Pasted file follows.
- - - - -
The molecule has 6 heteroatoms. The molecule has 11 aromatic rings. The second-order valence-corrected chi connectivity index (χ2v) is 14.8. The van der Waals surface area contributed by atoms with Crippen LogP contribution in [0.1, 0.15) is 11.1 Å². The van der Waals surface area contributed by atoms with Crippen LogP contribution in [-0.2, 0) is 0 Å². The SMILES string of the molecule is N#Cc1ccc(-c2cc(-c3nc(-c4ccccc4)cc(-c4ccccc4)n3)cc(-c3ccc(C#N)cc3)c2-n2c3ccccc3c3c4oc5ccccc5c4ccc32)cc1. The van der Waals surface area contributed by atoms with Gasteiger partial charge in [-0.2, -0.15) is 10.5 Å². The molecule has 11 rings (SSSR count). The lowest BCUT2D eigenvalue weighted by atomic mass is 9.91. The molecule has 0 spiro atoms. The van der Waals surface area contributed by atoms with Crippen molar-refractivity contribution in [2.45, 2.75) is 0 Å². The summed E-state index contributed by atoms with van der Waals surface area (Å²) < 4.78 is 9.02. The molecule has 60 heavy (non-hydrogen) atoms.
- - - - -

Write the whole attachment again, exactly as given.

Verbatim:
The molecule has 6 heteroatoms. The molecule has 11 aromatic rings. The second-order valence-corrected chi connectivity index (χ2v) is 14.8. The van der Waals surface area contributed by atoms with Crippen LogP contribution in [0.1, 0.15) is 11.1 Å². The van der Waals surface area contributed by atoms with Crippen LogP contribution in [-0.2, 0) is 0 Å². The SMILES string of the molecule is N#Cc1ccc(-c2cc(-c3nc(-c4ccccc4)cc(-c4ccccc4)n3)cc(-c3ccc(C#N)cc3)c2-n2c3ccccc3c3c4oc5ccccc5c4ccc32)cc1. The van der Waals surface area contributed by atoms with Gasteiger partial charge in [-0.2, -0.15) is 10.5 Å². The molecule has 11 rings (SSSR count). The lowest BCUT2D eigenvalue weighted by atomic mass is 9.91. The molecule has 0 spiro atoms. The van der Waals surface area contributed by atoms with Crippen molar-refractivity contribution in [2.45, 2.75) is 0 Å². The summed E-state index contributed by atoms with van der Waals surface area (Å²) < 4.78 is 9.02. The molecule has 60 heavy (non-hydrogen) atoms.